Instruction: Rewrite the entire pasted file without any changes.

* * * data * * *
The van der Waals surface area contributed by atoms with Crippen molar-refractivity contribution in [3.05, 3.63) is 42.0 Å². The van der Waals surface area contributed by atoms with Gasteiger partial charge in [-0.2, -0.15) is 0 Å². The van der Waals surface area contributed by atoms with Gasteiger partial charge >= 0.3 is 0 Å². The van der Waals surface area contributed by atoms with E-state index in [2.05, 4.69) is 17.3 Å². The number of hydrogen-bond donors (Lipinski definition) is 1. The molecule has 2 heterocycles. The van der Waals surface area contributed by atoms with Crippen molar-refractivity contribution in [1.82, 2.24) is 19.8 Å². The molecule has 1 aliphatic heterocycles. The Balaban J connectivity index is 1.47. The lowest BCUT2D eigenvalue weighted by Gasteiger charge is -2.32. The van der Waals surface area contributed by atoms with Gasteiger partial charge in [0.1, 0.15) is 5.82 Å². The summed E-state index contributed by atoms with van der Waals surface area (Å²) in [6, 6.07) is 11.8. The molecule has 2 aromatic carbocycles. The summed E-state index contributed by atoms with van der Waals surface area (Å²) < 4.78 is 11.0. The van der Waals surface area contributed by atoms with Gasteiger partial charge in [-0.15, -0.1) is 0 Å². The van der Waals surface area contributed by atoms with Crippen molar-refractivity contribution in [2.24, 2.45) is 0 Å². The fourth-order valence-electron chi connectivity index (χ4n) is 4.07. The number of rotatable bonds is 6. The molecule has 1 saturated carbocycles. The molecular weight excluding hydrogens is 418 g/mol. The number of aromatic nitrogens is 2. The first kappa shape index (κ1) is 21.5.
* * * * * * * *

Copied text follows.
The van der Waals surface area contributed by atoms with Crippen molar-refractivity contribution in [3.05, 3.63) is 42.0 Å². The van der Waals surface area contributed by atoms with Gasteiger partial charge in [-0.2, -0.15) is 0 Å². The van der Waals surface area contributed by atoms with Gasteiger partial charge >= 0.3 is 0 Å². The van der Waals surface area contributed by atoms with E-state index in [2.05, 4.69) is 17.3 Å². The number of hydrogen-bond donors (Lipinski definition) is 1. The molecule has 2 heterocycles. The van der Waals surface area contributed by atoms with Crippen molar-refractivity contribution in [1.82, 2.24) is 19.8 Å². The molecule has 1 aliphatic heterocycles. The Balaban J connectivity index is 1.47. The lowest BCUT2D eigenvalue weighted by Gasteiger charge is -2.32. The van der Waals surface area contributed by atoms with Gasteiger partial charge in [0.1, 0.15) is 5.82 Å². The summed E-state index contributed by atoms with van der Waals surface area (Å²) in [6, 6.07) is 11.8. The molecule has 2 aromatic carbocycles. The summed E-state index contributed by atoms with van der Waals surface area (Å²) < 4.78 is 11.0. The van der Waals surface area contributed by atoms with Gasteiger partial charge in [-0.15, -0.1) is 0 Å². The van der Waals surface area contributed by atoms with Crippen molar-refractivity contribution in [2.24, 2.45) is 0 Å². The fourth-order valence-electron chi connectivity index (χ4n) is 4.07. The number of rotatable bonds is 6. The molecule has 1 saturated carbocycles. The molecular weight excluding hydrogens is 418 g/mol. The number of aromatic nitrogens is 2. The first kappa shape index (κ1) is 21.5.